TMJ

The full name for this problem is temporomandibular joint disorder, but let’s just call it TMJ.  That sounds more like something you’ve heard before. You might even be wondering if you have it because of the pain in your jaw and muscles that hurt when you chew. When there are a lot of other problems with the jaw, TMD, TMJD, or TMJ syndrome may be used to describe the problem with the TMJ. Crystal River Dental can help you learn more about TMJ and what to do if you have it.

What does TMJ mean?

It takes a lot of ropes, pulleys, and hooks to get a ship moving with the wind in its sails. There are also a lot of muscles, bones, joints, and organs in your jaw that work together to make it work. Anyone or anything that hurts any of these parts in your jaw could end up making the joints in your jaw hurt all the time. TMJ is a broad term that can mean any of these kinds of pain or problems. TMJ can make your face and head hurt, and the pain can spread to your neck and shoulders. It can feel like a headache or an infection in your inner ear. It can be very painful to talk, chew, and yawn if you have TMJ. You may also hear clicks in your jaw, feel your jaw lock in place, or have seizures. Because TMJ signs are different, it can be hard to tell if you have it or not. To diagnose and treat TMJ, it may be best to see a dentist who is trained to look at not only your mouth but also your general health and fitness.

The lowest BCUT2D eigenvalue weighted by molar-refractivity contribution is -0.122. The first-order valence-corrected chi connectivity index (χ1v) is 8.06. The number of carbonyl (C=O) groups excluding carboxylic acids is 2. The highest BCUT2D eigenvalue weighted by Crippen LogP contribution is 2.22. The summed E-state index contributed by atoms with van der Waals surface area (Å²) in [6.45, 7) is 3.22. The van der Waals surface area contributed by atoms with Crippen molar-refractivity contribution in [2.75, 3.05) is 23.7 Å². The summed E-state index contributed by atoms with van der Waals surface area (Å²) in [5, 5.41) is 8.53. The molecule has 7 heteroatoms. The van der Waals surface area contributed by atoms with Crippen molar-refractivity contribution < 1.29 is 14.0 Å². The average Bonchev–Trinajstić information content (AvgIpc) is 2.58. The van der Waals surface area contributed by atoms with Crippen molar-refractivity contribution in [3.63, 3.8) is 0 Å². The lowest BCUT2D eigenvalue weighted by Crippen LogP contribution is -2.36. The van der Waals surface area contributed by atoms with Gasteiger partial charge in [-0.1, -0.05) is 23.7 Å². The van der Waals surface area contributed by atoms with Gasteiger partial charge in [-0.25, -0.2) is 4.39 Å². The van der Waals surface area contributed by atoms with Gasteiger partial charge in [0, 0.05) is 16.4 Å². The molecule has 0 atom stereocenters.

How do people get TMJ?

Did you know that more women than men say they have TMJ? Otherwise, here are some things that make you more likely to have TMJ:

You might not be sure if you grind your teeth (especially while you sleep), but if you can see that your teeth are getting shorter, then you do. This movement and pressure can hurt your teeth.

Having a busy job or having jaw problems when you’re under a lot of stress can make you clench your teeth, which is a bad habit that can lead to TMJ.

New dental work: your body works as a whole, and one part can easily affect another. If you have had tooth work or any other kind of medical care on your face lately, it could be causing your TMJ.

Bad bite or misaligned teeth: If your mouth doesn’t close in a healthy way or if your teeth are very badly crooked, it could be putting extra stress on your jaw.

When you have arthritis or another disease of the connective tissues in your body, you may get the same kind of pain in your mouth.

The jaw can become out of place and lead to TMJ after a blow to the face or whiplash.

How to Treat TMJ

Getting professional help is your best bet for long-term care and less pain. If you have TMJ, your dentist may be able to help you get rid of it in a number of ways. Here are some choices:

Use cold packs or light stretching at home to help.

For straighter teeth and a better smile, orthodontics

filing off a thin layer from your teeth to make them line up better

Dental Botox® and other muscle relaxers can help the jaw muscles loosen up, line better, and feel less pain. Wearing a night guard to stop grinding your teeth while you sleep